India blocks BBC documentary on Narendra Modi from airing in the country

Narendra Modi delivers his speech during a rally in Mumbai, India. Credit: AP

India says it has blocked the airing of a BBC documentary about Narendra Modi, the country's prime minister, with the sharing of any clips on social media prohibited.

The two-part programme - India: The Modi Question - included questions about Modi's leadership during the 2002 Gujarat riots, in which more than 1,000 people, mostly Muslims, were killed.

According to Kanchan Gupta, a government adviser, orders to block the clips from being shared were done using emergency powers under India's information technology rules.

While the BBC has not broadcast the documentary in India, it has been uploaded on some YouTube channels, Mr Gupta said.

The first episode was broadcast in the UK on Tuesday and the second part will go out next Tuesday.

The advisor said the government asked Twitter to block more than 50 tweets linking to the video of the documentary, while YouTube was asked to block uploads of the video. Both sites were said to have complied with the instructions.

Last week, a spokesperson for India's foreign ministry described the documentary as a "propaganda piece" that was echoing a "discredited narrative".

"It makes us wonder about the purpose of this exercise and the agenda behind it," Foreign ministry spokesman Arindam Bagchi was quoted by the BBC as saying. "This is a propaganda piece designed to push a particular discredited narrative. The bias, the lack of objectivity, and a continuing colonial mindset, is blatantly visible," he added.

The Gujarat riots have long hounded Modi because of allegations that authorities under his watch allowed the bloodshed. The violence broke out after a train carrying Hindu pilgrims caught fire, killing 59 people.

A candle light vigil in 2012 to mark the 10th anniversary of the Gujarat riots as a photograph of riot victims stand in the background. Credit: AP Photo/Ajit Solanki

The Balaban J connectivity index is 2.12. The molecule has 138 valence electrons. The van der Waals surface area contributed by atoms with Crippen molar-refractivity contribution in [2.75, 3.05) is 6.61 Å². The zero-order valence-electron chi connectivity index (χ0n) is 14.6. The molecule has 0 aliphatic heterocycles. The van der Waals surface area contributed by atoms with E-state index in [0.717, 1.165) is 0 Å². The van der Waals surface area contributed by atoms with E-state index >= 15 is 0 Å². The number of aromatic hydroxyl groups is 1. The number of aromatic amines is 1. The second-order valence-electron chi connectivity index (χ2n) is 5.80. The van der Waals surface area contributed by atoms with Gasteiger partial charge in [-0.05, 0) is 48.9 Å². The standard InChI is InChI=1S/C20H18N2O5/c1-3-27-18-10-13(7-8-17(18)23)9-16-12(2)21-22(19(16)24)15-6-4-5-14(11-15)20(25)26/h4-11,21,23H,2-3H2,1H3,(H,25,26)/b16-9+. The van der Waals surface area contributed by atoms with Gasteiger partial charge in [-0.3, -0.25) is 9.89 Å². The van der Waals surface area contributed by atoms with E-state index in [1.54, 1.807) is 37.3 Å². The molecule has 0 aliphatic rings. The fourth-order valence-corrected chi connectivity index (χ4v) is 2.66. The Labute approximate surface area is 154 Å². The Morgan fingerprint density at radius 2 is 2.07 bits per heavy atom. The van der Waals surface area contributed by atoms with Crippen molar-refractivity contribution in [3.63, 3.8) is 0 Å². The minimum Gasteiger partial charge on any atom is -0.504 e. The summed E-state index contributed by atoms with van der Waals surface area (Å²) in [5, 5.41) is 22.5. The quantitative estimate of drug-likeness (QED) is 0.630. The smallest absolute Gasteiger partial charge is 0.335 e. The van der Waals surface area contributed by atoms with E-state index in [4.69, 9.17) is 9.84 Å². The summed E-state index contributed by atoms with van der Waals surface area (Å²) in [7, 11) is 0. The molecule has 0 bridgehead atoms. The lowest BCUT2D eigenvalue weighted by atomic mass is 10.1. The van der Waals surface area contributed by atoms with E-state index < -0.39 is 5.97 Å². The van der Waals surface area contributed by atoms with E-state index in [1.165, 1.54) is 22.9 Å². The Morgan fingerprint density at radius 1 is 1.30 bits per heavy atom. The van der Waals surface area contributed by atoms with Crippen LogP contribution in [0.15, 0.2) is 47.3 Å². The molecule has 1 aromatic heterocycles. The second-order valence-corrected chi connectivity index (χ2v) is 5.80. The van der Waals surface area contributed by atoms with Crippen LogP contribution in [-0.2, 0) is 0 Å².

Modi, who was the state’s top elected official at the time before becoming prime minister in 2014, has denied the accusations, and the Supreme Court has said it found no evidence to prosecute him.

He leads the Hindu nationalist Bharatiya Janata Party (BJP), which has remained popular in his home state of Gujarat despite rising inflation, unemployment and religious polarisation.

The ruling party has faced fierce criticism over rising attacks against Muslims in recent years, from the Muslim community and other religious minorities as well as some Hindus who say Modi’s silence emboldens right-wing groups.

A BBC Spokesperson said: “The BBC is committed to highlighting important issues from around the world.

"The documentary series examines the tensions between India’s Hindu majority and Muslim minority and explores the politics of India’s PM Narendra Modi in relation to those tensions.

"This has been the source of considerable reporting and interest both in India and across the world in recent years. “The documentary was rigorously researched according to highest editorial standards. A wide range of voices, witnesses and experts were approached, and we have featured a range of opinions – this includes responses from people in the BJP.

"We offered the Indian Government a right to reply to the matters raised in the series – it declined to respond.”

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